We discuss how sensory substitution devices (SSDs) can be used to study the organization of the brain. To do so we look at the use of SSDs in the blind and how SSDs can be used to identify sensory-dependent and sensory-independent brain function. Cross-modal interactions may represent new patterns of connectivity or the unmasking of pre-existing associations. We show how the blind brain can be a window into cross-modal plasticity and can dissociate intrinsic and experience-dependent brain functions. We argue that the brain is a sensory-independent task machine and explain the implications for the rehabilitation of blind people.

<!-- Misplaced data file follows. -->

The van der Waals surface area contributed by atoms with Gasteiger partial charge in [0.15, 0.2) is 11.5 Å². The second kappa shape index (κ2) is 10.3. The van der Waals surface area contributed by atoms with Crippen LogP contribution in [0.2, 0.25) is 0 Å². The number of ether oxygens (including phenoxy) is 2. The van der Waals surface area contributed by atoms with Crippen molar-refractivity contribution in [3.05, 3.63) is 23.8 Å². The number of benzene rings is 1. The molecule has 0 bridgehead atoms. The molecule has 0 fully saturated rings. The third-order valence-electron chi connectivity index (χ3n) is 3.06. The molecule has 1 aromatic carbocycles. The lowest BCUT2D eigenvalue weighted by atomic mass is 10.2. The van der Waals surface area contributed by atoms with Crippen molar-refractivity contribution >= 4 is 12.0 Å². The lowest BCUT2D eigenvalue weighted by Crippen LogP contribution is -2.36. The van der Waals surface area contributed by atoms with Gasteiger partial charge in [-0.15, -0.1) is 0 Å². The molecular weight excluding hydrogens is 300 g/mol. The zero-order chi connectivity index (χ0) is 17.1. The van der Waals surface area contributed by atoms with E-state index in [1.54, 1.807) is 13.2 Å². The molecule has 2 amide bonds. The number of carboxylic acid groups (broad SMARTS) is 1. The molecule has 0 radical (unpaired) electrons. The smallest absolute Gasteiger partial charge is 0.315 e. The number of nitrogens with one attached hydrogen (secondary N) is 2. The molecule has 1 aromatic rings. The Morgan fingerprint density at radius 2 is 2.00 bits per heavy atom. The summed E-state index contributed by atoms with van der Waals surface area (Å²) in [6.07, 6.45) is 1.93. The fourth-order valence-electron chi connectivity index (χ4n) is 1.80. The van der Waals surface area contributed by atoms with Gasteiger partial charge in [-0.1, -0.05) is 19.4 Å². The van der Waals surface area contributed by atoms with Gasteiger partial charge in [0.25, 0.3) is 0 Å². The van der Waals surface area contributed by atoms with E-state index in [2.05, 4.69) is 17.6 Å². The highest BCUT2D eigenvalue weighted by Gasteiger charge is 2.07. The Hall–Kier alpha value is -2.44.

Sarah F. Hillenbrand, D. Raveh, A. Amedi
Sensory Substitution and Augmentation